23. A stent as claimed in any one of claims 21 and 22 comprising two, three or four connectors and wherein the connectors are equally spaced from each other around the circumference of the stent scaffold.
24. A stent as claimed in claim 21 or 22 in which the longitudinal axis of each connector is aligned with the longitudinal axis of the stent scaffold.
25. The stent of claim 21 or 22, wherein a longitudinal axis of each connector is angularly offset from a longitudinal axis of the stent scaffold.
26. The stent of claim 21 comprising a first set of connectors, wherein the longitudinal axis of each connector is aligned with the longitudinal axis of each other connector within the first set, and wherein the length of each connector is less than the length of the stent scaffold.
27. The stent of claim 26, wherein a longitudinal axis of the first set of connectors is aligned with a longitudinal axis of the stent scaffold.
28. The stent of claim 26, wherein a longitudinal axis of the first set of connectors is angularly offset from a longitudinal axis of the stent scaffold.
29. The stent of claim 21 comprising a first set of connectors, wherein the longitudinal axis of each connector has the same helix angle as the longitudinal axis of each other connector within the first set, and wherein the length of each connector is less than the length of the stent backbone.
30. A stent as claimed in any one of claims 26 to 29 comprising first and second sets of connectors, each set of connectors being equally spaced around the circumference of the stent scaffold.
31. The stent of claim 30 comprising a first set, a second set, and a third set of connectors, each set of connectors being equally spaced around the circumference of the stent scaffold.
32. A stent as claimed in any one of claims 26 to 29 in which there is at least one connector at each point along the length of the stent.
33. The stent of claim 21 or 22, wherein the at least one connector is bonded to the stent scaffolding and wherein the width of the at least one connector is 100% to 500% of the wire diameter such that the connector partially surrounds the struts of the stent scaffolding such that the connector at least partially separates from the stent scaffolding during expansion of the stent in an angled body lumen.
34. A support as claimed in claim 21 or 22 in which at least one connector has external fins.
35. The stent of claim 21 or 22, wherein the connectors are arranged in a spiral form, and wherein the width of the connectors is 100% to 500% of the wire diameter and internal spiral protrusions are formed within the lumen of the stent after deployment, causing fluid to flow helically therein.
36. The stent of claim 21 or 22 having a coating comprising a bioactive drug.
37. A stent comprising a plurality of stent scaffolds of any one of claims 5-20 longitudinally connected together by a bioabsorbable polymer connector.
38. The stent of claim 37, wherein the bioabsorbable polymer connector is comprised of polyester.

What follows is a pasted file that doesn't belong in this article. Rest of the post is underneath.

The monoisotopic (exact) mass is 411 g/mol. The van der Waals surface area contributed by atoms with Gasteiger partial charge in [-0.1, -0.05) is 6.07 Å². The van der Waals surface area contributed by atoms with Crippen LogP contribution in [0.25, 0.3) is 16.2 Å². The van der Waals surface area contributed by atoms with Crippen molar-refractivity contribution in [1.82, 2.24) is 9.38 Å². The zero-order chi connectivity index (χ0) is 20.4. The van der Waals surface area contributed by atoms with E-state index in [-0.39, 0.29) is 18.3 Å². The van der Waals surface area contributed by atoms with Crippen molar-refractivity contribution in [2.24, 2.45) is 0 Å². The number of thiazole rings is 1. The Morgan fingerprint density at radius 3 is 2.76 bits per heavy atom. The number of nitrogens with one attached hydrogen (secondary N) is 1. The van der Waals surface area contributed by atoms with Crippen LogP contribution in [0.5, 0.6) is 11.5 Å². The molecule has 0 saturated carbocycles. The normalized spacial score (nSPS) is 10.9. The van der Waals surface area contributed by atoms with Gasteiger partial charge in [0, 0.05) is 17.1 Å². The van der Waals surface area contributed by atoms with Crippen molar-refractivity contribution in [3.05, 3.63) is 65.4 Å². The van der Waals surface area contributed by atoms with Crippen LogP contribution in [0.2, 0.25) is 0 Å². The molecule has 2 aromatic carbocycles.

39. The stent of claim 38, wherein the bioabsorbable polymeric connector is comprised of aliphatic polyester.
40. The stent of claim 37, wherein said bioabsorbable polymeric connector is comprised of PLGA or a copolymer of PLGA or a mixture thereof.
41. A stent as claimed in any one of claims 37 to 40, in which there is at least one connector at each point along the length of the stent.
42. The stent of claim 37 wherein the bioabsorbable polymer connector is comprised of an amorphous copolymer of 20-30% glycolide and 70-80% lactide and the polymer has a molecular weight greater than 70000 grams/mole.
43. A method of manufacturing a hybrid stent, wherein the method comprises: extruding a polymer onto a surface of the stent scaffold of any of claims 5 to 20 using a 3D printer to form a polymer connector thereon.
44. The method of claim 43, wherein the polymer is a bioabsorbable polymer.
45. The method of claim 44, wherein the polymer is a polyester.
46. The method of claim 44 or 45, wherein the bioabsorbable polymer is a homopolymer or copolymer of PGLA.
47. A method according to any one of claims 43 to 45 wherein the stent scaffold is heated during printing.
48. The method of claim 47, wherein the stent scaffold is heated to a temperature of 40 to 60 ℃.
49. The method of any one of claims 43 to 45, wherein the stent scaffold is mounted on a rotating mandrel coupled with the 3D printer.
50. The method of any one of claims 43-45, wherein prior to the step of extruding a polymer onto a surface of a stent scaffold using a 3D printer to form polymer connectors thereon, the stent scaffold is at least partially coated with a layer of a bioabsorbable aliphatic polyester polymer.
51. The method of claim 50, wherein one or both ends of the stent scaffold are coated with the bioabsorbable aliphatic polyester polymer layer.
52. The method of claim 50, wherein the stent scaffold is covered by the bioabsorbable aliphatic polyester polymer layer.
53. The method of claim 51, wherein the bioabsorbable aliphatic polyester polymer layer is a conformal layer of aliphatic polyester polymer having a thickness of 20 microns or less.